From the Editor: ‘good neighbour’ | From the Editor | Seven days

Click to enlarge

  • Courtesy of Pamela Polston and Henni Cohen
  • Left: Maggie Sherman holding a kid in Elmore. Right: Sherman as Honey the professional waitress

A bright light went out on Burlington’s Lakeview Terrace last week when artist Maggie Sherman died in the early hours of Wednesday morning. A longtime reader of Seven days, she was my friend and neighbor for 13 years. We shared ingredients, props, painters, “Ted Lasso”, sunset drinks, shoes, dinners, car rides to the pool. My partner, Tim, and I loved her like a big sister. Supportive and spontaneous, she was the youngest of 71 years that we knew.

Originally from Nashville, Tennessee, Maggie was a community artist, as her obituary explains. In 1981, she imagined and single-handedly carried out an ambitious mask-making project in the rural town of Montgomery, Vermont, which required the participation of residents of all kinds. Read: She could talk to anyone. She was loud and fun and flirtatious and, on occasion, outrageous.

She turned those skills into a side gig as an icebreaker for hire: Dressed in a retro dinner outfit, Maggie’s character creation, Honey the Professional Waitress, activated a perfect Southern accent to chat with the attendees at conferences and corporate events. All that performance art and community organizing went into running his business, One of a Kind Bed & Breakfast, next door. She charmed her guests with gracious hospitality and a big lipstick smile.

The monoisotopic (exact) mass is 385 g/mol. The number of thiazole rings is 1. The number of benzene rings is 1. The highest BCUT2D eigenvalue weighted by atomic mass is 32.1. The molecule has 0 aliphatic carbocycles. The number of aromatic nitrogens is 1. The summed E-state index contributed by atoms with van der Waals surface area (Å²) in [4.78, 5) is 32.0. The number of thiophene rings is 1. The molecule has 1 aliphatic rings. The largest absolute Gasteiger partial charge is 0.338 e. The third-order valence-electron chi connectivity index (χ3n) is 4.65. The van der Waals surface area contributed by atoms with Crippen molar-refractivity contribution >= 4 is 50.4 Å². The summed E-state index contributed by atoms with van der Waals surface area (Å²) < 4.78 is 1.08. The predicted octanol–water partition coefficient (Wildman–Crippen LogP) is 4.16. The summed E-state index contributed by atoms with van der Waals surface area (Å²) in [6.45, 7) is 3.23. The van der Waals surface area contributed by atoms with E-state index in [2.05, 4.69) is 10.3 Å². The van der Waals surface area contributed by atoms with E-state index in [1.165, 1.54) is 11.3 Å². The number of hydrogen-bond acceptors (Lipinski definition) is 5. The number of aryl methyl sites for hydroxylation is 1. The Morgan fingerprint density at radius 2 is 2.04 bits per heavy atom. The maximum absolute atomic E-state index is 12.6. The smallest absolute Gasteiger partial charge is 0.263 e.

At the start of the pandemic, Maggie started the evening ritual of banging pots outside our homes as a thank you to healthcare workers – and kept it going long after most other Lakeview Terrace residents had gone. be arrested. During the summer of 2020, she hired actors from the Vermont Shakespeare Festival to perform scenes on the street. Maggie would have been delighted to see how many of these neighbors honored her as she lay dying, two Saturday nights ago, by placing lit candles in their snowbanks, setting our common street ablaze.

She learned she had a rare form of aggressive thyroid cancer at the end of last August, about a week after she hosted a “salon” of doctors and other healthcare experts on my behalf. – Seven days was pursuing a cover story about medical wait times. The targeted immunotherapy worked for a month or two, as Maggie happily swam, walked and cooked, “until it didn’t,” as she candidly put it. She was angry and scared at the thought of dying but also gracious and resigned.

It was agonizing to see her slip away – too soon, too quickly. The visiting fan crush waned, per Maggie’s instructions, and her son and sister cared for her at home until the end. hours before, Seven days Co-founder Pamela Polston brought together a group of creative friends to turn her cardboard cremation box into a stylish “rocket” painted red and pasted with illustrations, photographs, haikus and even red underwear.

Along with creators like Burlington filmmaker-photographer John Douglas, who is also commemorated in this week’s issue, Maggie belongs to a generation of Vermonters who made this state more interesting, wild and wacky. She was the third of my close neighbors to die in the past two years – too many losses to process.

Everything about Maggie was dramatic. Shortly after her death, at the right time, that great Wednesday morning wind picked up and blew her away, leaving our neighborhood of Burlington, and Vermont, a little less fabulous.